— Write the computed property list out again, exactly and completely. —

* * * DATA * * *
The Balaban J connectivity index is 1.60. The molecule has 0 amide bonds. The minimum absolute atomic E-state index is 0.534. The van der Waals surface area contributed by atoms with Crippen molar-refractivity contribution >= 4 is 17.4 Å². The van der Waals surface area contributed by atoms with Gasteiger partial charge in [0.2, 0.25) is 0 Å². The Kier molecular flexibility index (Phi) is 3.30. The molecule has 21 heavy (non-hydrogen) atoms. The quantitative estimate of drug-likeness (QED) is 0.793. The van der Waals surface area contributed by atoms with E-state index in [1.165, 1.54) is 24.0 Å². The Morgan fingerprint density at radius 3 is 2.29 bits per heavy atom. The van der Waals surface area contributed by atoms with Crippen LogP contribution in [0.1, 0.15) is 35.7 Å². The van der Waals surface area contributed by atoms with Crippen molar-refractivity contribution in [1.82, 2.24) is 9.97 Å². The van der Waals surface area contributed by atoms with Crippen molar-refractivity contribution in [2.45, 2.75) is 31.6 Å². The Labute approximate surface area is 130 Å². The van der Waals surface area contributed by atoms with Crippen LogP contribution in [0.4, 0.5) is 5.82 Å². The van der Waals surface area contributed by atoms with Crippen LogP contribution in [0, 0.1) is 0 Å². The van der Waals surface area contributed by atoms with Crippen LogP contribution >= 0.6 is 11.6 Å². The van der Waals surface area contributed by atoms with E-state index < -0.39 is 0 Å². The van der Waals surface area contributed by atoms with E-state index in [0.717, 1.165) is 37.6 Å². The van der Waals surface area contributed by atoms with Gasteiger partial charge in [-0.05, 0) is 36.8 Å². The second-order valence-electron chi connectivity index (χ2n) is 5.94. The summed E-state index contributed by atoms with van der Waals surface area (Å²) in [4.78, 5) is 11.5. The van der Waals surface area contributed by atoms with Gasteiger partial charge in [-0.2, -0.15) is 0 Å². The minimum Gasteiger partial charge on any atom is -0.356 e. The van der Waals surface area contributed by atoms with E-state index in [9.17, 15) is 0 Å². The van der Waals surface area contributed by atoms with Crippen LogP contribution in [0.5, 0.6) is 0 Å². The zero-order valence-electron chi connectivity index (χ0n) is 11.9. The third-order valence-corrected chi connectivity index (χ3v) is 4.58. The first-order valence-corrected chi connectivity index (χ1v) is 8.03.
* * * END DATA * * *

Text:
The Balaban J connectivity index is 1.60. The molecule has 0 amide bonds. The minimum absolute atomic E-state index is 0.534. The van der Waals surface area contributed by atoms with Crippen molar-refractivity contribution >= 4 is 17.4 Å². The van der Waals surface area contributed by atoms with Gasteiger partial charge in [0.2, 0.25) is 0 Å². The Kier molecular flexibility index (Phi) is 3.30. The molecule has 21 heavy (non-hydrogen) atoms. The quantitative estimate of drug-likeness (QED) is 0.793. The van der Waals surface area contributed by atoms with E-state index in [1.165, 1.54) is 24.0 Å². The Morgan fingerprint density at radius 3 is 2.29 bits per heavy atom. The van der Waals surface area contributed by atoms with Crippen LogP contribution in [0.1, 0.15) is 35.7 Å². The van der Waals surface area contributed by atoms with Crippen molar-refractivity contribution in [1.82, 2.24) is 9.97 Å². The van der Waals surface area contributed by atoms with Crippen molar-refractivity contribution in [2.45, 2.75) is 31.6 Å². The Labute approximate surface area is 130 Å². The van der Waals surface area contributed by atoms with Crippen LogP contribution in [0.4, 0.5) is 5.82 Å². The van der Waals surface area contributed by atoms with Crippen LogP contribution in [0, 0.1) is 0 Å². The van der Waals surface area contributed by atoms with Crippen LogP contribution >= 0.6 is 11.6 Å². The van der Waals surface area contributed by atoms with E-state index < -0.39 is 0 Å². The van der Waals surface area contributed by atoms with E-state index in [0.717, 1.165) is 37.6 Å². The van der Waals surface area contributed by atoms with Gasteiger partial charge in [-0.05, 0) is 36.8 Å². The second-order valence-electron chi connectivity index (χ2n) is 5.94. The summed E-state index contributed by atoms with van der Waals surface area (Å²) in [4.78, 5) is 11.5. The van der Waals surface area contributed by atoms with Gasteiger partial charge in [-0.2, -0.15) is 0 Å². The minimum Gasteiger partial charge on any atom is -0.356 e. The van der Waals surface area contributed by atoms with E-state index in [9.17, 15) is 0 Å². The van der Waals surface area contributed by atoms with Crippen LogP contribution in [0.5, 0.6) is 0 Å². The zero-order valence-electron chi connectivity index (χ0n) is 11.9. The third-order valence-corrected chi connectivity index (χ3v) is 4.58. The first-order valence-corrected chi connectivity index (χ1v) is 8.03.